Marmalade, mockingbirds and New York drag queens
Pictured are just a few of the books that have shaped who I am. Many of them aren’t the copies I originally devoured: those were read quite literally to pieces or – reluctantly – handed back to libraries. There’s a high proportion of children’s books here. These books moulded my tastes (I really did start eating marmalade because of A Bear Called Paddington). They also opened my eyes to types of social injustice that I just didn’t encounter first-hand in my privileged, provincial childhood. They taught me about the banality of evil, and how easily it can gain a foothold (even in Narnia); and about the importance of empathy, of walking around in another person’s shoes before you judge them (to paraphrase Atticus Finch).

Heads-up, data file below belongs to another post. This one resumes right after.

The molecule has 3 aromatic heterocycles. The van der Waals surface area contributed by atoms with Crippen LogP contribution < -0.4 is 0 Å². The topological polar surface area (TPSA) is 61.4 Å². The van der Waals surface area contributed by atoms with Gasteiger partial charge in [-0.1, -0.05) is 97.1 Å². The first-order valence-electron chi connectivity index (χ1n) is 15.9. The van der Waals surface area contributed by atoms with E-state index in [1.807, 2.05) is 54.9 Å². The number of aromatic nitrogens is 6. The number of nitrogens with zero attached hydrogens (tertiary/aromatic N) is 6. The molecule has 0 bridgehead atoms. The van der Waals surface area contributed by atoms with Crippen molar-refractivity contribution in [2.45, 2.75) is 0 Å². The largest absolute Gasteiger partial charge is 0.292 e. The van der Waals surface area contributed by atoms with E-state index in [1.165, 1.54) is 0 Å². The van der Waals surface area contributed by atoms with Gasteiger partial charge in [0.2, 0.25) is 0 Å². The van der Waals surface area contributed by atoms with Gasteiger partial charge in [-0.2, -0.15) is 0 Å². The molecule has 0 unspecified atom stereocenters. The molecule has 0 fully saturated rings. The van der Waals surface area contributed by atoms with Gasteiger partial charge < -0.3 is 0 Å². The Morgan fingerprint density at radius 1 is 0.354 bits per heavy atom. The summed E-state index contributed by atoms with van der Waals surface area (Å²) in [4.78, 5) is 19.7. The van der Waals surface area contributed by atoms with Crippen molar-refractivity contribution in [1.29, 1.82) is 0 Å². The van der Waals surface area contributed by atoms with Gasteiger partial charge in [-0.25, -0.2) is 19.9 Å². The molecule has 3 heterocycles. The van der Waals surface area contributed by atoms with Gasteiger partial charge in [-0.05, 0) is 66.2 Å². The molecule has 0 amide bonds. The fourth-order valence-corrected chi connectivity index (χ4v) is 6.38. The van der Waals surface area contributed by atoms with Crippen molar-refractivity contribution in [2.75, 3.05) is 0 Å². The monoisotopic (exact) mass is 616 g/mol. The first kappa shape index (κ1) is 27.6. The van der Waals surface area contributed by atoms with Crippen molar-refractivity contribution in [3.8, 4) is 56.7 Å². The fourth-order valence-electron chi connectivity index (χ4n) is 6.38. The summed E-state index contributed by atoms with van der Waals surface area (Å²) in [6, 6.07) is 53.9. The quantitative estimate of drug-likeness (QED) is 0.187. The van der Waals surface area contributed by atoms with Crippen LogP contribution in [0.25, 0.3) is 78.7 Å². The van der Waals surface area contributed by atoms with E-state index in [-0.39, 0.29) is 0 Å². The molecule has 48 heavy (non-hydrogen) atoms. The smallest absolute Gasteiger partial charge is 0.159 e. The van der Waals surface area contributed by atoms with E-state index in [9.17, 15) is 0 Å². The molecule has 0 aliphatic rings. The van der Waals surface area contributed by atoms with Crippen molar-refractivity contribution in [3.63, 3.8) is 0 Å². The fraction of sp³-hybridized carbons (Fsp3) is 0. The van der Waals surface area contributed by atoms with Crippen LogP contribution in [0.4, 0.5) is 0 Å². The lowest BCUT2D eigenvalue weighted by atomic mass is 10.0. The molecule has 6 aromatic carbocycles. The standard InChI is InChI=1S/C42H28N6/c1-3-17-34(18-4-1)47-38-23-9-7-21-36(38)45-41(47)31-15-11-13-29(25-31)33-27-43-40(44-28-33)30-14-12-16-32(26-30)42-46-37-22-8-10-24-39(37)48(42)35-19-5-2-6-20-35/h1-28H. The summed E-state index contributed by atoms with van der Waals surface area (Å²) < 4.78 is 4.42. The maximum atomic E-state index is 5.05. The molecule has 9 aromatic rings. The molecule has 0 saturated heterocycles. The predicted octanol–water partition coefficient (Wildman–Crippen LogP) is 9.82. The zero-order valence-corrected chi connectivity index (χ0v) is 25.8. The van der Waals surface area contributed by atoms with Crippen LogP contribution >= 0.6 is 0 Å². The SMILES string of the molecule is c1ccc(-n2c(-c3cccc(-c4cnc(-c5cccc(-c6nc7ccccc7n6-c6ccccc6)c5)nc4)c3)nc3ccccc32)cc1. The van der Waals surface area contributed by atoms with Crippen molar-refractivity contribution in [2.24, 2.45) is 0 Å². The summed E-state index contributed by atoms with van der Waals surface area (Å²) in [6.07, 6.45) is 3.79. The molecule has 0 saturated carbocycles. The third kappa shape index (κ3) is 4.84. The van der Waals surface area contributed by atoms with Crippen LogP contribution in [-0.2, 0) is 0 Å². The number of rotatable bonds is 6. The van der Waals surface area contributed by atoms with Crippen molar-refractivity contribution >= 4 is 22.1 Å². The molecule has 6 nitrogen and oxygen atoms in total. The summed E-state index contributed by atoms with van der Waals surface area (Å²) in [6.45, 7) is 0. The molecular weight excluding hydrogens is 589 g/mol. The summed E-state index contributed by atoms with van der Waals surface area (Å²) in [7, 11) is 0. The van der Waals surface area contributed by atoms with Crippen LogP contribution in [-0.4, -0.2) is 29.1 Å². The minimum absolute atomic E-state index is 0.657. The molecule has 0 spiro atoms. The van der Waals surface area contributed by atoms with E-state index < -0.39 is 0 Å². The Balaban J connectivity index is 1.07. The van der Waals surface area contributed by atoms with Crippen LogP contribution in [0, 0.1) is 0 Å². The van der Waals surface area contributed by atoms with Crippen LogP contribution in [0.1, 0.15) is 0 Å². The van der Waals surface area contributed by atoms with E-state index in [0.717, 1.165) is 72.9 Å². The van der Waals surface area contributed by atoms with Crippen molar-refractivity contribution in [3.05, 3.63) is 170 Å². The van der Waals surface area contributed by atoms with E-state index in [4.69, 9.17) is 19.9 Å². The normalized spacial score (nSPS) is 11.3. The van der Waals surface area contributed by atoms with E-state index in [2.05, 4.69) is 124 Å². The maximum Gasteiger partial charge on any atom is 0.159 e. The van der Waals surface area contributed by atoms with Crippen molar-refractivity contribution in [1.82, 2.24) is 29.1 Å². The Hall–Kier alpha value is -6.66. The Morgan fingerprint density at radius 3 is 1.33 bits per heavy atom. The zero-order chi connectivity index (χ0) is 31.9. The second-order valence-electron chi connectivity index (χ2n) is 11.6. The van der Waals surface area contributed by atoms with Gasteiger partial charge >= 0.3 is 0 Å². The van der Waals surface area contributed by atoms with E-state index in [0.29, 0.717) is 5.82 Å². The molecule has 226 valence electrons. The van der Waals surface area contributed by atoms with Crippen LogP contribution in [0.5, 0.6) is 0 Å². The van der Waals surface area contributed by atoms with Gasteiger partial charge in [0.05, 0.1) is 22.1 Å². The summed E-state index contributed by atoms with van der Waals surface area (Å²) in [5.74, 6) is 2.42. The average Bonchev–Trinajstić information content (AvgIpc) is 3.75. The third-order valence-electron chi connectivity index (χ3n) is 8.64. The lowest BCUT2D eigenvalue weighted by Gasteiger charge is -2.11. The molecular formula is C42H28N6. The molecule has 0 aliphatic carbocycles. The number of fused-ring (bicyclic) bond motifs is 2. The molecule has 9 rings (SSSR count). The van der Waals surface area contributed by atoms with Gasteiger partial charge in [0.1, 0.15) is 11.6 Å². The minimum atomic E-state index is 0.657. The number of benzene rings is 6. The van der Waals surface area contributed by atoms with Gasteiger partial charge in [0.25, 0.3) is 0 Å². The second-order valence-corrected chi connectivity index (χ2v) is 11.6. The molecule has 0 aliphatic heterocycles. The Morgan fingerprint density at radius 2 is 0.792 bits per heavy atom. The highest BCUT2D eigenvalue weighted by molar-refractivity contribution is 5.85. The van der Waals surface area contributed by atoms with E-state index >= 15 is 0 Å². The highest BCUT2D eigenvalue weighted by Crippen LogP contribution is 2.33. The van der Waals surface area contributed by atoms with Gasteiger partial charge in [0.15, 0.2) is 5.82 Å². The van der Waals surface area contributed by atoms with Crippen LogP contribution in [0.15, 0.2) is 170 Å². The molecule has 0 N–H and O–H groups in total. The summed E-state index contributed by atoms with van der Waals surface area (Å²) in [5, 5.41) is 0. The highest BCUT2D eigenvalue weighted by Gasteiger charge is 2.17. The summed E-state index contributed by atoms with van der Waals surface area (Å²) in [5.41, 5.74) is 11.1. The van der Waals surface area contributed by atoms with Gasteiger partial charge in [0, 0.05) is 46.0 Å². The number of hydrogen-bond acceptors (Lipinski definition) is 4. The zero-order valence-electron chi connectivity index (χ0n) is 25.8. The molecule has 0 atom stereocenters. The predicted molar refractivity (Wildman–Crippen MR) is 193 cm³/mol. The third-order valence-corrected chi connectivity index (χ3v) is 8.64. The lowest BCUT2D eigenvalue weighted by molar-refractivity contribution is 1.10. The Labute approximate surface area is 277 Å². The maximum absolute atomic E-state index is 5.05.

One text which isn’t pictured here is Harvey Fierstein’s Torch Song Trilogy. I’d never had much cause to think about gay rights: I was brought up in a pretty socially conservative household, and I didn’t even know what I was going to see that evening (there were some tickets going spare on a school drama trip, so I tagged along). The fact that reviews of the play’s 2012 revival can say that it has ‘the faint whiff of a period piece’ or comment that ‘in its advocacy of gay family life, Fierstein’s trilogy now seems to be pushing at an open door’, is a measure how far social attitudes in the UK have shifted. But in the 1980s, it was revolutionary. That accidental night at the theatre changed me, a first inoculation against prejudice.